This article was written by The Reverie contributor and perfume historian, Dimitri Dimitriadis. In honor of Mother’s Day, he reflects on his original fragrance influencer, his mother.
In nature, animals and their young come to recognize one another using their acute sense of smell... a biological trait that has evolved over the millennia. The same can be said for humans: long before the introduction of deodorants, fabric softeners, soaps and colognes managed to diminish our basic ability.
This being said, I have come to think of the scent associations I assign to my own mum as Mother’s Day draws near. This year, there will be one “constant” that I know she will have indulged in... and that is wearing her signature perfume: Estée Lauder’s Youth Dew - likely from a bottle my wife and I have furnished her with for some special occasion.
As a 5 or 6 year old, I recall sitting on the edge of the bath as mum put on her makeup in the bathroom mirror. I would chat excitedly about something that happened at school, or something I had seen on television; whilst she would stretch her mouth into an unusual-shaped “O” when applying her mascara. At the end of the ritual, she would spritz her décolletage with Youth Dew and I would watch the thin film of perfumed particles over-shoot her shoulder and drift to the floor. If any scented molecules shifted near me on the air, I would recoil in horror for fear of being perfumed with the scent of a girl.
I would then follow her from the bathroom to the bedroom - cloaked in her sillage - where she would clip on her earrings and decorate her neck with stones, all the while recounting tales from my day. She would listen patiently and respond with an encouraging “mm- hmmm” when needed, as she prepared to go out.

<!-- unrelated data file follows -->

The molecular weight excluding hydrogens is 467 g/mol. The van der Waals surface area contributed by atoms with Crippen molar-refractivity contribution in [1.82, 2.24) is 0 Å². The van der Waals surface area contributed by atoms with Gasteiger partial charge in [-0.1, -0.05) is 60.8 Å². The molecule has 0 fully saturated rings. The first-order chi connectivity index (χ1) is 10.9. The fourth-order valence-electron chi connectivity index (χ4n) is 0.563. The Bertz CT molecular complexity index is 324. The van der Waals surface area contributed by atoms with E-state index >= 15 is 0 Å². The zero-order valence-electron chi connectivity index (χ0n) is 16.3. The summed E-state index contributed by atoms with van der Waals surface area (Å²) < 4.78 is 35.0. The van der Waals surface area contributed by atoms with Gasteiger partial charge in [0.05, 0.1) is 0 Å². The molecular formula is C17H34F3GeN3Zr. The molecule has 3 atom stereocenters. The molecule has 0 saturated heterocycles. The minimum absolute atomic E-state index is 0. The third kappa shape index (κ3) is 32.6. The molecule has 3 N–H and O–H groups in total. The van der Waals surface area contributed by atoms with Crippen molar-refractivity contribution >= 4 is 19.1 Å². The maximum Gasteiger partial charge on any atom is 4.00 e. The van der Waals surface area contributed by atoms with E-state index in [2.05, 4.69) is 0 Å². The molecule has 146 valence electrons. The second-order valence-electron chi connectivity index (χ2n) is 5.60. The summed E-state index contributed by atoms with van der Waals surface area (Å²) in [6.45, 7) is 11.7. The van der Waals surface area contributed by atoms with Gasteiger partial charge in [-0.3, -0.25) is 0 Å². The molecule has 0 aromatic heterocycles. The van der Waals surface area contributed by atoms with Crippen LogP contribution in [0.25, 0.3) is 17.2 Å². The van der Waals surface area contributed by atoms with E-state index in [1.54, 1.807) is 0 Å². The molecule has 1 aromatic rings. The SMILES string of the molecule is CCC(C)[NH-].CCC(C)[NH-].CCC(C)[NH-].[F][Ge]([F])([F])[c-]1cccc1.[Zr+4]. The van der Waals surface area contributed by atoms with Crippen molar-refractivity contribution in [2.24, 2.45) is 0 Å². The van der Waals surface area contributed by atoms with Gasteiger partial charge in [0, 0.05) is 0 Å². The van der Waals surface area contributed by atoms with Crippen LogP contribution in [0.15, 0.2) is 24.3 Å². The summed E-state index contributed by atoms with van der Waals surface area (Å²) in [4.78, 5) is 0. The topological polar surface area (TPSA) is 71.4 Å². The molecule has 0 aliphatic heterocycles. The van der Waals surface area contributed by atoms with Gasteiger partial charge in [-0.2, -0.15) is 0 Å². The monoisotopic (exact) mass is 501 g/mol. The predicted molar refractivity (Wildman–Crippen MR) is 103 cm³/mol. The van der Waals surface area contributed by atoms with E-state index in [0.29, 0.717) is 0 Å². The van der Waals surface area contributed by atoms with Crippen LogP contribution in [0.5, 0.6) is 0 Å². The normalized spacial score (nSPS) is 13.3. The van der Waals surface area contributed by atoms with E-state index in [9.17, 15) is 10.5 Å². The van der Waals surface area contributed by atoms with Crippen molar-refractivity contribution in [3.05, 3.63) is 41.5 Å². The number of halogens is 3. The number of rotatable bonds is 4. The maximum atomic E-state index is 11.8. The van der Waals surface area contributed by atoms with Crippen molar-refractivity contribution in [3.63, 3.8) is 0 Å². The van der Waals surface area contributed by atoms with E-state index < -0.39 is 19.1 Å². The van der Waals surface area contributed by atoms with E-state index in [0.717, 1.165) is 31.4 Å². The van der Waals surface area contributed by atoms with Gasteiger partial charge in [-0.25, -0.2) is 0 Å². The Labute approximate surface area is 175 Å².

Occasionally, before leaving, mother would ask me to look through her handbag - to pass her a watch or a pen, and I would enjoy digging down deep and rummaging through her fragrant leather satchel. The hide smelled raw and sharp, and the brass button closures ore- like and cold. When diving to retrieve the object in question, my palms would often re-emerge with a peppermint, or a broken cigarette accidentally pinched between my 3rd and 4th fingers. Normally I’d drop the menthol cigarettes in disgust and attempt to wipe the smell off on my t-shirt, or, swoop upon the mint and smell its powdery-white shell, before dissolving it between my tongue and the roof of my mouth. The room was a twirling symphony of scents, and my mother was the conductor.
As one last parting gesture, she would lean down and kiss me between my cheek and my ear, and I would run to the bedroom dresser and wipe away the lipstick smudge left there with my shirt sleeve. I would follow her to the door and wave as she entered the car and she would wave back enthusiastically. Long after she was gone, with the fading taste of mint dwindling on my tongue, I would be left in the house with a fog of Youth Dew imbuing the air around me, and the scent of tobacco and leather on my hands. I thought it was magic.
Happy Mother’s Day to my mother; to your mother, and every mum in between.
Inspired by an icon, Promenade Sur Le Rocher was created in honor of the regal aura and heritage of Her grace. Modern, complex and uncompromising in quality.
Visit Grace de Monaco to shop our premier fragrance and other iconic Mother’s Day gifts.
Dimitri Dimitriadis is a perfumer, perfume writer, speaker, curator and historian based in Perth, Western Australia. He has designed and hosted perfume exhibitions and frequently holds speaking and educational engagements for luxury fragrance brands and independent perfumeries across Australia. When he is not burying his nose in a fragrance tome, you’ll find him trawling the antique markets on weekends; having a leisurely game of tennis; or adding to his vast 80’s heavy metal vinyl collection. Follow Dimitri on Instagram @eaudorangeverte and discover more of his writing on his blog The Fumery.